When you Google TASUED, you’ll be able to see the long list of what we
have been able to do.
Your programme will involve huge financial commitment…
We want to raise our Internally Generated
Revenue to a level where it would support our dreams and aspirations
because we need recourses to drive this vision and we are looking at
IGR. We have looked into many areas of IGR and we are working on them.
Do you believe that the standard of
education in Nigeria is falling and what advice can you offer the
government on how to check this unfortunate trend?
Yes, the standard of education is falling
in the country. I say it is falling because my first degree was in
Education English/History and the sort of spoken English that I hear
from people who have purportedly gone to the university calls for
If you can’t express yourself very well
in simple English language, how do you want to convince me that you
understand what is going on in your environment?
Again, you find a lot of people who
graduated from our secondary schools who are not able to write simple
English. There was a young girl that once lived with me, she was
supposed to go into JSSIII, as we were going to her new school, I said,
"Write your name and the name of your former school.” She could only
write her name. As a teacher, I stopped the car and asked her to read
what was written on a particular signpost. "Make your calls here,” she
looked at it for a long time, then I asked, "can’t you read?” and she
said she couldn’t read! I then asked her how she managed to get to JSS
III. I had to first of all get a teacher for her at home before she
could get registered for JSS I.
The standard is falling and that is why
the rate of examination malpractice is on the increase. Pupils no longer
prepare well for examinations these days and so, they engage in a lot
What is the solution?
We can do that by looking at education
holistically. When we fail to address the issue that over 70 per cent of
Nigerians are illiterate, we’ll continue to produce illiterates. There
are some people who do not know how to read and write; they do not see
the benefit of education. We have not made conscious efforts to get them
to open up into the wider space of the world through basic literacy and
they are the parents of these children.
So, when these children come back from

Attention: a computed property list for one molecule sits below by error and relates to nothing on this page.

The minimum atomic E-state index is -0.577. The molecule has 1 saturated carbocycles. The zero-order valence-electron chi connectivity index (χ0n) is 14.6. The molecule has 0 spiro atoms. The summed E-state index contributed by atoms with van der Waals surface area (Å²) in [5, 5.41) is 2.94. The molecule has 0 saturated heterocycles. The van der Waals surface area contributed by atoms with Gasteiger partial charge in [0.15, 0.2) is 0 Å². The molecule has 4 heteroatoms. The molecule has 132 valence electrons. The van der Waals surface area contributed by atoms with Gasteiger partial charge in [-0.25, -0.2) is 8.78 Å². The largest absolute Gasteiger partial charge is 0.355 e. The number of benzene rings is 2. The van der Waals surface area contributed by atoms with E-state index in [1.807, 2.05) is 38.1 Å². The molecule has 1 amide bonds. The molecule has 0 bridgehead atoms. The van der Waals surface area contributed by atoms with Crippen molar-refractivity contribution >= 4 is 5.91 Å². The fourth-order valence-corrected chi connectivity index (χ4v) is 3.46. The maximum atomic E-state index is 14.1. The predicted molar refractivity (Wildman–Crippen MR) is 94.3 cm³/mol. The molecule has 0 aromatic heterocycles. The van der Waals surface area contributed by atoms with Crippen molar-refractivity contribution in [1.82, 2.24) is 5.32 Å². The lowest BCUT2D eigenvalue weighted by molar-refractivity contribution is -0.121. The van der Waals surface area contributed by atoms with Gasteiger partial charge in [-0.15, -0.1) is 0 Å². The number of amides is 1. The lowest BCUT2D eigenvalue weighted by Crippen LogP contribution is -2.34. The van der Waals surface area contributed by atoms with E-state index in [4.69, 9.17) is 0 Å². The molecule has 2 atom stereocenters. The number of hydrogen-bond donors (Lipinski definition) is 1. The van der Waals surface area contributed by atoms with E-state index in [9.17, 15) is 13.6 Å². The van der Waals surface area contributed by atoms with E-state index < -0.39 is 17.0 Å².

school, (that is if they do go to school at all), the parents don’t see
any need to check the notes of their children. So, the Federal
Government first of all, needs to address the issue of adult illiteracy
so that parents will also understand the value of education.
We also need to provide infrastructural
support. Some of the schools that are in rural areas are grossly
underfunded. I undertook some studies in Nasarawa State and most of the
pupils were reading under the trees. Many do not have teachers; many of
the teachers do not have the necessary skills and so, how do you expect
these children to be fit into this century?
We will be deceiving ourselves to say
that the standard is not falling; NECO and WAEC results have proven that
the standard has fallen. Many of us go the extra mile to ensure that
our children don’t fall far behind.
What is your advice to students in your institution?
They should make use of the opportunities
provided by the school. They are blessed because out of the 9,000
candidates that applied for admission here, just about 3,000 were
offered admission and those who matriculated were not up to the number
This is because some of them did not meet
up with the screening procedures. Being offered provisional admission
does not preclude the fact that there are some basic things that the
university demands of you and all the screening processes must be done
thoroughly and you must fulfil all the requirements for being a student
of TASUED before you can matriculate. So, they should make the best use
of the opportunity because it may never come their way again.